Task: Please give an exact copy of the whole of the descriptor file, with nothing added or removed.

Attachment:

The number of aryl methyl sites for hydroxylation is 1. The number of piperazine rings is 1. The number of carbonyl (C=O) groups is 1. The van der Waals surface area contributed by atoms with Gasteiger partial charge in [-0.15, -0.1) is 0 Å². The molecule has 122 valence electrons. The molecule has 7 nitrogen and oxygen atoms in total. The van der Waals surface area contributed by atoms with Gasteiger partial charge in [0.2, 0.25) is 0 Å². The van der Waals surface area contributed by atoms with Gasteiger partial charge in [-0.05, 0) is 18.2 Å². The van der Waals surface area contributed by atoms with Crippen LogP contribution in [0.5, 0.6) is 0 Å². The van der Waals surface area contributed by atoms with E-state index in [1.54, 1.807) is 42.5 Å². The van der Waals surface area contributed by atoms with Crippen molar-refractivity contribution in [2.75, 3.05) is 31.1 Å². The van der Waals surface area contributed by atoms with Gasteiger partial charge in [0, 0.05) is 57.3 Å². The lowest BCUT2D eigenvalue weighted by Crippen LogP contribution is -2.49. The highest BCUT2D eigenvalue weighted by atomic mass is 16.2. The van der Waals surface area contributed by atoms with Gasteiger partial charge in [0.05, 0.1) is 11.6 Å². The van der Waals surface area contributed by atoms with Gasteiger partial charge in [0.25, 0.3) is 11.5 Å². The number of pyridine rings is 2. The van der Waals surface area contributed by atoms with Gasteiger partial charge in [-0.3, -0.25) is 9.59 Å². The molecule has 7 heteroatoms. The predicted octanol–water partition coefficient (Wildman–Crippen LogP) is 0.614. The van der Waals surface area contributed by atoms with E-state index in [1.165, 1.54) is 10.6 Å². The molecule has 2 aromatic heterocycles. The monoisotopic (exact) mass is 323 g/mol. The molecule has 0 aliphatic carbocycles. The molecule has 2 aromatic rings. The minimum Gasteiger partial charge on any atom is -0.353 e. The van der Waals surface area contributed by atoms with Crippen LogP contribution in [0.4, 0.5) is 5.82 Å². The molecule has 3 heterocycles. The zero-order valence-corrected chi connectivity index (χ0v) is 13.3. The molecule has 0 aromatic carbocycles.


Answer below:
The number of aryl methyl sites for hydroxylation is 1. The number of piperazine rings is 1. The number of carbonyl (C=O) groups is 1. The van der Waals surface area contributed by atoms with Gasteiger partial charge in [-0.15, -0.1) is 0 Å². The molecule has 122 valence electrons. The molecule has 7 nitrogen and oxygen atoms in total. The van der Waals surface area contributed by atoms with Gasteiger partial charge in [0.2, 0.25) is 0 Å². The van der Waals surface area contributed by atoms with Gasteiger partial charge in [-0.05, 0) is 18.2 Å². The van der Waals surface area contributed by atoms with Crippen LogP contribution in [0.5, 0.6) is 0 Å². The van der Waals surface area contributed by atoms with E-state index in [1.54, 1.807) is 42.5 Å². The van der Waals surface area contributed by atoms with Crippen molar-refractivity contribution in [2.75, 3.05) is 31.1 Å². The van der Waals surface area contributed by atoms with Gasteiger partial charge in [0, 0.05) is 57.3 Å². The lowest BCUT2D eigenvalue weighted by Crippen LogP contribution is -2.49. The highest BCUT2D eigenvalue weighted by atomic mass is 16.2. The van der Waals surface area contributed by atoms with Gasteiger partial charge in [0.05, 0.1) is 11.6 Å². The van der Waals surface area contributed by atoms with Gasteiger partial charge in [0.25, 0.3) is 11.5 Å². The number of pyridine rings is 2. The van der Waals surface area contributed by atoms with Gasteiger partial charge in [-0.3, -0.25) is 9.59 Å². The molecule has 7 heteroatoms. The predicted octanol–water partition coefficient (Wildman–Crippen LogP) is 0.614. The van der Waals surface area contributed by atoms with E-state index in [1.165, 1.54) is 10.6 Å². The molecule has 2 aromatic heterocycles. The monoisotopic (exact) mass is 323 g/mol. The molecule has 0 aliphatic carbocycles. The molecule has 2 aromatic rings. The minimum Gasteiger partial charge on any atom is -0.353 e. The van der Waals surface area contributed by atoms with Crippen LogP contribution in [0.4, 0.5) is 5.82 Å². The molecule has 3 heterocycles. The zero-order valence-corrected chi connectivity index (χ0v) is 13.3. The molecule has 0 aromatic carbocycles.